June 26, 2018
Today, we take it for granted that smartphones can recognize the faces in our photos. Although, this development was still in its infancy in 2007, the Fraunhofer Heinrich Hertz Institute had already developed software for automatic image recognition at the time.
In this age of smartphones and digital cameras, it is easy to get caught up in taking photos of everything all day. Selfies, tourist sights, or visits to restaurants – our hard disks are full of snaps, some may be pretty and some may be not. The disadvantage is that once you have amassed a few hundred photos, sorting them is probably no longer much fun.
Help is needed in the form of software that can order and categorize the pictures – ideally completely automatically. In 2007, the Fraunhofer Heinrich Hertz Institute started developing a program that was intended to relieve photographers of picture management work. The software inspect the photos for lines and colors. This enable it to filter out photographs of the sea, forests, or mountains independently. Facial recognition was, at that time, not yet possible, however. Ten years later, research has made considerable progress. Thanks to Fraunhofer HHI researchers, a look into the black box shows us how pictures can be sorted according to the finest details.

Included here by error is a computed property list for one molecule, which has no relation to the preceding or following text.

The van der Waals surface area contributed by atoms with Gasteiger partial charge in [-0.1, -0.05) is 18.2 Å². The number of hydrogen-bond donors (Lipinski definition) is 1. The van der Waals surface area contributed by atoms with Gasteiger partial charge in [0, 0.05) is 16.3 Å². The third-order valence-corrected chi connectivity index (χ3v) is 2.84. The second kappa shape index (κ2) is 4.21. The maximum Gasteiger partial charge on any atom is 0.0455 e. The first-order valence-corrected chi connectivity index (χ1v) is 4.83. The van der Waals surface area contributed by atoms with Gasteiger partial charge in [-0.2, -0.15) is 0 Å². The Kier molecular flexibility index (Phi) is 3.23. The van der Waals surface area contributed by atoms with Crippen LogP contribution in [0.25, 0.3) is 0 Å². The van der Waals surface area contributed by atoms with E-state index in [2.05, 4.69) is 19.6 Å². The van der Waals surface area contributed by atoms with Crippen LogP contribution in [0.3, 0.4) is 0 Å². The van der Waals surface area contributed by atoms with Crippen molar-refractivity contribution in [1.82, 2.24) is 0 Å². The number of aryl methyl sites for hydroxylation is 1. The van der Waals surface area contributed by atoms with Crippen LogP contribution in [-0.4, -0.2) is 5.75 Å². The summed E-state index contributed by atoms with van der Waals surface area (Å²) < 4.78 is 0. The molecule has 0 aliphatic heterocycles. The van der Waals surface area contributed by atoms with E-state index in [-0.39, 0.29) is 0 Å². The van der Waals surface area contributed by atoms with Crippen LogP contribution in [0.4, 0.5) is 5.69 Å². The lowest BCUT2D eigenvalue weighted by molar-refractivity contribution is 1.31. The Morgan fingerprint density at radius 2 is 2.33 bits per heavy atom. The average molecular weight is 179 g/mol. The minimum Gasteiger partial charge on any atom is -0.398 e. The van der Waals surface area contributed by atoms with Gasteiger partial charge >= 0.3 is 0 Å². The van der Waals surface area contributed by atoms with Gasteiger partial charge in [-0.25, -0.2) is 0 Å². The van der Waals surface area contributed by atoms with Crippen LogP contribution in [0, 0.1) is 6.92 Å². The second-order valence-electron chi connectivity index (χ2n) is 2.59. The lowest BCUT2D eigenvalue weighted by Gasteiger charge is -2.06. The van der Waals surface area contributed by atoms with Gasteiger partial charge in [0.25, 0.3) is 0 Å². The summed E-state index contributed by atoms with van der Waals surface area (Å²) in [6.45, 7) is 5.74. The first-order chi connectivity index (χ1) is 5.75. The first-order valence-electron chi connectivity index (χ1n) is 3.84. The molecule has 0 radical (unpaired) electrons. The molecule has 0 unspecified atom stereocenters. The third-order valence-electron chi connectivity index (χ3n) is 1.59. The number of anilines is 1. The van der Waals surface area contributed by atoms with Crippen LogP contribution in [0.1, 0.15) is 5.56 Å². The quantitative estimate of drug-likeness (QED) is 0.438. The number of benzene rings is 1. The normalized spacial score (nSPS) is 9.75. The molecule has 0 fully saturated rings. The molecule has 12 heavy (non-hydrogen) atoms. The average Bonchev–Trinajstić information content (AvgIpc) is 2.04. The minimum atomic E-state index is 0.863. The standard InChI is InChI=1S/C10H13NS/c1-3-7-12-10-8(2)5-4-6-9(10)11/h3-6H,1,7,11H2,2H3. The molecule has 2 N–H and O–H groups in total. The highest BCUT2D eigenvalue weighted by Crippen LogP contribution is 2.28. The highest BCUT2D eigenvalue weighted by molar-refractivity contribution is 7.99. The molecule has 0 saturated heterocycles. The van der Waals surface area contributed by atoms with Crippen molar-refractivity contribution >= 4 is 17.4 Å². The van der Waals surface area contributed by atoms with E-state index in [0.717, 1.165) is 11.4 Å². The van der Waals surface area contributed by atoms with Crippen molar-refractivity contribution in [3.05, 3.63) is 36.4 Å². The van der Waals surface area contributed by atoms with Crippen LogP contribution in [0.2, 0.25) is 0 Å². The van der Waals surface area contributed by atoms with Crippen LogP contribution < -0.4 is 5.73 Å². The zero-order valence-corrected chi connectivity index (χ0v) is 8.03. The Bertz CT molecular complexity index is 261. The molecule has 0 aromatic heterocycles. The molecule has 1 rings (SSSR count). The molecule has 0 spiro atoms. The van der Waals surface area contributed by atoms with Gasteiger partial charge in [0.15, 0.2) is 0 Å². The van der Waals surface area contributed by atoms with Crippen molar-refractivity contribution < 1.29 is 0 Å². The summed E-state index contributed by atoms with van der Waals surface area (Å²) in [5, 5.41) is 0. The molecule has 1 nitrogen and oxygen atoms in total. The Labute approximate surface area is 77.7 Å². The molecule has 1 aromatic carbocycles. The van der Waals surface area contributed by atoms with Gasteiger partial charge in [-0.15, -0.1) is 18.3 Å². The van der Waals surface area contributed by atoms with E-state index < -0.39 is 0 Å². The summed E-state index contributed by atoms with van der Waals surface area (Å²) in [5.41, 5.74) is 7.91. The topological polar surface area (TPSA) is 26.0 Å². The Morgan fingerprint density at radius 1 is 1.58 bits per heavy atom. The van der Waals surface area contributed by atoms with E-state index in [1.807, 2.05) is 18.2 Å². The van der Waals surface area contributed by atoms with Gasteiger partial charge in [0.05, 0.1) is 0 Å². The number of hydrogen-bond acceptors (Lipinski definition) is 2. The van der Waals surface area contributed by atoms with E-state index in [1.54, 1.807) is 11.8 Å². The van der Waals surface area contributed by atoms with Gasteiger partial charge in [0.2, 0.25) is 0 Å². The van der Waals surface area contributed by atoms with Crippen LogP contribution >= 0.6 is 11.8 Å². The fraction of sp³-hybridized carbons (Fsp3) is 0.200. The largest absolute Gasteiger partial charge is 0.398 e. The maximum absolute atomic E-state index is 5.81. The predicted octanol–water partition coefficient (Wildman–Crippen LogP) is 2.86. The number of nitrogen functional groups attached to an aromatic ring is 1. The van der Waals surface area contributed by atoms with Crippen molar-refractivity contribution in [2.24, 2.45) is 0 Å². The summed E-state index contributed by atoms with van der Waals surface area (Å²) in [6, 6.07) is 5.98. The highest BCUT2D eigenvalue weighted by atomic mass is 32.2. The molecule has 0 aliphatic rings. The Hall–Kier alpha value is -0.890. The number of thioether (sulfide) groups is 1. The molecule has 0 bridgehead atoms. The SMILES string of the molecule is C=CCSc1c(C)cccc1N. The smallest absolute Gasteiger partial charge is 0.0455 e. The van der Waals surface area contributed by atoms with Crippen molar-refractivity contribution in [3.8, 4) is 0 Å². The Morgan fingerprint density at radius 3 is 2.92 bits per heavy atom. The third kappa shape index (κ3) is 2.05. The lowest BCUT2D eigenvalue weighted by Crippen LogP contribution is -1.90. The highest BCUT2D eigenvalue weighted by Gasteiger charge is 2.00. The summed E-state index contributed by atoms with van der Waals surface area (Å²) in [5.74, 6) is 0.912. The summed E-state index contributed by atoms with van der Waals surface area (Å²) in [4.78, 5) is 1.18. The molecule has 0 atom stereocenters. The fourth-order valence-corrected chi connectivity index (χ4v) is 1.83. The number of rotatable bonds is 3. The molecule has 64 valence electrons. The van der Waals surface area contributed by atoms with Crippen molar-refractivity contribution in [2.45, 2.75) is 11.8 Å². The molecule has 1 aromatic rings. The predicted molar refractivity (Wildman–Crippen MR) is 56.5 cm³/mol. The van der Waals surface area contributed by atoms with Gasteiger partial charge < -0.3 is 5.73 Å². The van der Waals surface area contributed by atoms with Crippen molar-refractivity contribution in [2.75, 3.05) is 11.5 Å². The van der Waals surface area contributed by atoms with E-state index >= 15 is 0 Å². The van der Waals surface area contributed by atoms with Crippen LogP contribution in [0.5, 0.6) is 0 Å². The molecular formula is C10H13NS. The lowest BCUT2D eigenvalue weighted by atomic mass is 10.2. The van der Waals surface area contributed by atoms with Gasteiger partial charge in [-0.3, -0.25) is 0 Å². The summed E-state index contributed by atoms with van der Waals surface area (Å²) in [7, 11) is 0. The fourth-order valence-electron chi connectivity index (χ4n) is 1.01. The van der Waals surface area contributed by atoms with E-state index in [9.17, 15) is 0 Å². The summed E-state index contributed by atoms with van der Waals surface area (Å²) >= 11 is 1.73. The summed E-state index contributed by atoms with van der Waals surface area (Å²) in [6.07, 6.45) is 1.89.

Neural networks analysis makes it possible to comb through a large quantity of data and to search for fine structures such as faces. The only catch is that, until now, nobody was able to fully understand how neural networks really work. They can be compared to black boxes – a term that encompasses computer programs that can learn automatically and then produce reliable results. Thus, the focus of today’s research is not only on the right result being attained by the neural networks, but also on the process leading to the decision. Dr. Wojciech Samek, who heads the research group Machine Learning at Fraunhofer HHI, has, together with his colleagues and researchers from the Technical University Berlin, developed a method that gives us an insight into the thought processes of neural networks.